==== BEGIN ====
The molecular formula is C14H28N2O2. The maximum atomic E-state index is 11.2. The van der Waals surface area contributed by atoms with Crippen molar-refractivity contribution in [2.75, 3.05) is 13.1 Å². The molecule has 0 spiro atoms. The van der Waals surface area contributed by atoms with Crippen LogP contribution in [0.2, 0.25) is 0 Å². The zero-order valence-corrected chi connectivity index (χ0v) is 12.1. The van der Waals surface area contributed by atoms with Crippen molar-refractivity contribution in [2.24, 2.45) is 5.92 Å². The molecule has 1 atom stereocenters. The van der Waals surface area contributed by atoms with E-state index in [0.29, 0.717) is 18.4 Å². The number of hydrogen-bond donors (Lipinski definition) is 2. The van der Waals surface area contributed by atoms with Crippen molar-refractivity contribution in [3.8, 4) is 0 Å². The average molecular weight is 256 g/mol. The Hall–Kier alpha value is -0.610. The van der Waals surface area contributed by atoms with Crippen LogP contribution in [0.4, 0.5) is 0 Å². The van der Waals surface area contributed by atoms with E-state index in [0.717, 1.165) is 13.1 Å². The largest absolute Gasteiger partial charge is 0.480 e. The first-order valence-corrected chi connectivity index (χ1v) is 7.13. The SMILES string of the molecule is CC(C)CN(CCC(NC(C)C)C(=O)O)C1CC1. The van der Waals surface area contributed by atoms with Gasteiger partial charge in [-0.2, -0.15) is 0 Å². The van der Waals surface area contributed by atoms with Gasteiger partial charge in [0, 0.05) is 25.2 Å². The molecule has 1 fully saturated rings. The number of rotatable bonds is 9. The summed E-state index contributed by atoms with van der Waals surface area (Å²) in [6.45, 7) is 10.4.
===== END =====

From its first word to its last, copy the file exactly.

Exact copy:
The molecular formula is C14H28N2O2. The maximum atomic E-state index is 11.2. The van der Waals surface area contributed by atoms with Crippen molar-refractivity contribution in [2.75, 3.05) is 13.1 Å². The molecule has 0 spiro atoms. The van der Waals surface area contributed by atoms with Crippen LogP contribution in [0.2, 0.25) is 0 Å². The zero-order valence-corrected chi connectivity index (χ0v) is 12.1. The van der Waals surface area contributed by atoms with Crippen molar-refractivity contribution in [2.24, 2.45) is 5.92 Å². The molecule has 1 atom stereocenters. The van der Waals surface area contributed by atoms with E-state index in [0.29, 0.717) is 18.4 Å². The number of hydrogen-bond donors (Lipinski definition) is 2. The van der Waals surface area contributed by atoms with Crippen molar-refractivity contribution in [3.8, 4) is 0 Å². The average molecular weight is 256 g/mol. The Hall–Kier alpha value is -0.610. The van der Waals surface area contributed by atoms with Crippen LogP contribution in [0.4, 0.5) is 0 Å². The van der Waals surface area contributed by atoms with E-state index in [0.717, 1.165) is 13.1 Å². The largest absolute Gasteiger partial charge is 0.480 e. The first-order valence-corrected chi connectivity index (χ1v) is 7.13. The SMILES string of the molecule is CC(C)CN(CCC(NC(C)C)C(=O)O)C1CC1. The van der Waals surface area contributed by atoms with Gasteiger partial charge in [-0.2, -0.15) is 0 Å². The van der Waals surface area contributed by atoms with Gasteiger partial charge in [0, 0.05) is 25.2 Å². The molecule has 1 fully saturated rings. The number of rotatable bonds is 9. The summed E-state index contributed by atoms with van der Waals surface area (Å²) in [6.45, 7) is 10.4.